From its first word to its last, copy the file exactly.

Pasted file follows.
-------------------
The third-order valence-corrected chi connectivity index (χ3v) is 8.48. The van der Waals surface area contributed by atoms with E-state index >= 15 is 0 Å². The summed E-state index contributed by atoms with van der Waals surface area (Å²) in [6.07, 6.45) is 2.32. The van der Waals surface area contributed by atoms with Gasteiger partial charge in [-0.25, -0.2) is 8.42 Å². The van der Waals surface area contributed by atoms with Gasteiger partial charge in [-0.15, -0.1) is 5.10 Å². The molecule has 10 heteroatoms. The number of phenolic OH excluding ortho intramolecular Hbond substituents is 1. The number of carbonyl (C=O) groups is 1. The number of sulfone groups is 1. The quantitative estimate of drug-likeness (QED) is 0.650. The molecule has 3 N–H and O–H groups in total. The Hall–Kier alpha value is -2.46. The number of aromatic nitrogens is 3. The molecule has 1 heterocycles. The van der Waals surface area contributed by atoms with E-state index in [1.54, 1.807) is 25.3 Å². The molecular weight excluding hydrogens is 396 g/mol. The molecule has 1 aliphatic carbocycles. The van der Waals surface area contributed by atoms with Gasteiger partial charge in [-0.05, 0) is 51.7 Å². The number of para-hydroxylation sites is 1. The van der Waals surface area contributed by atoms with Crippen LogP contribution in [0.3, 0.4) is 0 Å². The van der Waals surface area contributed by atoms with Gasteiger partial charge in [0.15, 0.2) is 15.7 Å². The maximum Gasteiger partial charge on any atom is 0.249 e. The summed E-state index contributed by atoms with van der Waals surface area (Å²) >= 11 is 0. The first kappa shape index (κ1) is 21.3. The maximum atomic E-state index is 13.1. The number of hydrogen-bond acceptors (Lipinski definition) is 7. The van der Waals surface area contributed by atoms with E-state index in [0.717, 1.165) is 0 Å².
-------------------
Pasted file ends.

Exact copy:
The third-order valence-corrected chi connectivity index (χ3v) is 8.48. The van der Waals surface area contributed by atoms with E-state index >= 15 is 0 Å². The summed E-state index contributed by atoms with van der Waals surface area (Å²) in [6.07, 6.45) is 2.32. The van der Waals surface area contributed by atoms with Gasteiger partial charge in [-0.25, -0.2) is 8.42 Å². The van der Waals surface area contributed by atoms with Gasteiger partial charge in [-0.15, -0.1) is 5.10 Å². The molecule has 10 heteroatoms. The number of phenolic OH excluding ortho intramolecular Hbond substituents is 1. The number of carbonyl (C=O) groups is 1. The number of sulfone groups is 1. The quantitative estimate of drug-likeness (QED) is 0.650. The molecule has 3 N–H and O–H groups in total. The Hall–Kier alpha value is -2.46. The number of aromatic nitrogens is 3. The molecule has 1 heterocycles. The van der Waals surface area contributed by atoms with E-state index in [1.54, 1.807) is 25.3 Å². The molecular weight excluding hydrogens is 396 g/mol. The molecule has 1 aliphatic carbocycles. The van der Waals surface area contributed by atoms with Gasteiger partial charge in [-0.05, 0) is 51.7 Å². The number of para-hydroxylation sites is 1. The van der Waals surface area contributed by atoms with Crippen LogP contribution in [0.3, 0.4) is 0 Å². The van der Waals surface area contributed by atoms with Gasteiger partial charge in [0.15, 0.2) is 15.7 Å². The maximum Gasteiger partial charge on any atom is 0.249 e. The summed E-state index contributed by atoms with van der Waals surface area (Å²) >= 11 is 0. The first kappa shape index (κ1) is 21.3. The maximum atomic E-state index is 13.1. The number of hydrogen-bond acceptors (Lipinski definition) is 7. The van der Waals surface area contributed by atoms with E-state index in [0.717, 1.165) is 0 Å².